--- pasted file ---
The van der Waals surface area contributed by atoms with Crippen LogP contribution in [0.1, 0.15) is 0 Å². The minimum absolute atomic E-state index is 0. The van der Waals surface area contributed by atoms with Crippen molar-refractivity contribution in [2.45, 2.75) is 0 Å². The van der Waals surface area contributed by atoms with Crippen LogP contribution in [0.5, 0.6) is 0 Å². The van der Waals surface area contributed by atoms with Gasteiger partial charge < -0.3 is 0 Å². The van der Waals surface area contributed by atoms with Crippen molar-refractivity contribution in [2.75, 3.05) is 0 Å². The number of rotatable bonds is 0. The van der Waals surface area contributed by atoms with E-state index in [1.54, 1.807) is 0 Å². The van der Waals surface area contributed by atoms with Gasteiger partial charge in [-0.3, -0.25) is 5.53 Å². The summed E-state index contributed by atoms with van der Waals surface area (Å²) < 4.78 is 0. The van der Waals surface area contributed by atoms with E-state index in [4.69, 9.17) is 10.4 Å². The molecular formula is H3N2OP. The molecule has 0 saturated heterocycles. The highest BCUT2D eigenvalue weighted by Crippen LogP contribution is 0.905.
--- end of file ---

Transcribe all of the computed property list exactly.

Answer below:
The van der Waals surface area contributed by atoms with Crippen LogP contribution in [0.1, 0.15) is 0 Å². The minimum absolute atomic E-state index is 0. The van der Waals surface area contributed by atoms with Crippen molar-refractivity contribution in [2.45, 2.75) is 0 Å². The van der Waals surface area contributed by atoms with Crippen LogP contribution in [0.5, 0.6) is 0 Å². The van der Waals surface area contributed by atoms with Gasteiger partial charge < -0.3 is 0 Å². The van der Waals surface area contributed by atoms with Crippen molar-refractivity contribution in [2.75, 3.05) is 0 Å². The number of rotatable bonds is 0. The van der Waals surface area contributed by atoms with E-state index in [1.54, 1.807) is 0 Å². The van der Waals surface area contributed by atoms with Gasteiger partial charge in [-0.3, -0.25) is 5.53 Å². The summed E-state index contributed by atoms with van der Waals surface area (Å²) < 4.78 is 0. The van der Waals surface area contributed by atoms with E-state index in [4.69, 9.17) is 10.4 Å². The molecular formula is H3N2OP. The molecule has 0 saturated heterocycles. The highest BCUT2D eigenvalue weighted by Crippen LogP contribution is 0.905.